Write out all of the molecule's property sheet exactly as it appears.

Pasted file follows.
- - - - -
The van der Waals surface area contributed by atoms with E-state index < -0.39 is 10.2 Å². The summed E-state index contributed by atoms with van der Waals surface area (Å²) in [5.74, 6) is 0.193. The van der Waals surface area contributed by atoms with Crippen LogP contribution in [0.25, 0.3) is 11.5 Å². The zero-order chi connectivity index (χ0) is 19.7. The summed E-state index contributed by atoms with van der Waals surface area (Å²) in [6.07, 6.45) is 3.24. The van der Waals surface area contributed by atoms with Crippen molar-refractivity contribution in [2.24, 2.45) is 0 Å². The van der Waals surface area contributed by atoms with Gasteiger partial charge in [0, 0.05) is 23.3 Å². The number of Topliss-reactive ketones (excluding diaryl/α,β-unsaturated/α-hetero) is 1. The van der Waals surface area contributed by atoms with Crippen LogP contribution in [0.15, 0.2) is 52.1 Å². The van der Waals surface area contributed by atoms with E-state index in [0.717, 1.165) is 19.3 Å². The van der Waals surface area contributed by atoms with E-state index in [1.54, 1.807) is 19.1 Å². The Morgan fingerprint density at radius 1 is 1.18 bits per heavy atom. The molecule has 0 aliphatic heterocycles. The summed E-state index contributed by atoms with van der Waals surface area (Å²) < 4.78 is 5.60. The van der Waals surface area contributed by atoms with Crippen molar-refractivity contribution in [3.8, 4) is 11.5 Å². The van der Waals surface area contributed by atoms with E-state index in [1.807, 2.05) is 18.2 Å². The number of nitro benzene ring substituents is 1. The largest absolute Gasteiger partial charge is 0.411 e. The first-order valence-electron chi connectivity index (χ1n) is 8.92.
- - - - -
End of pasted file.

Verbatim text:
The van der Waals surface area contributed by atoms with E-state index < -0.39 is 10.2 Å². The summed E-state index contributed by atoms with van der Waals surface area (Å²) in [5.74, 6) is 0.193. The van der Waals surface area contributed by atoms with Crippen LogP contribution in [0.25, 0.3) is 11.5 Å². The zero-order chi connectivity index (χ0) is 19.7. The summed E-state index contributed by atoms with van der Waals surface area (Å²) in [6.07, 6.45) is 3.24. The van der Waals surface area contributed by atoms with Crippen molar-refractivity contribution in [2.24, 2.45) is 0 Å². The van der Waals surface area contributed by atoms with Gasteiger partial charge in [0, 0.05) is 23.3 Å². The number of Topliss-reactive ketones (excluding diaryl/α,β-unsaturated/α-hetero) is 1. The van der Waals surface area contributed by atoms with Crippen LogP contribution in [0.15, 0.2) is 52.1 Å². The van der Waals surface area contributed by atoms with E-state index in [0.717, 1.165) is 19.3 Å². The van der Waals surface area contributed by atoms with E-state index in [1.54, 1.807) is 19.1 Å². The Morgan fingerprint density at radius 1 is 1.18 bits per heavy atom. The molecule has 0 aliphatic heterocycles. The summed E-state index contributed by atoms with van der Waals surface area (Å²) < 4.78 is 5.60. The van der Waals surface area contributed by atoms with Crippen molar-refractivity contribution in [3.8, 4) is 11.5 Å². The van der Waals surface area contributed by atoms with E-state index in [1.807, 2.05) is 18.2 Å². The number of nitro benzene ring substituents is 1. The largest absolute Gasteiger partial charge is 0.411 e. The first-order valence-electron chi connectivity index (χ1n) is 8.92.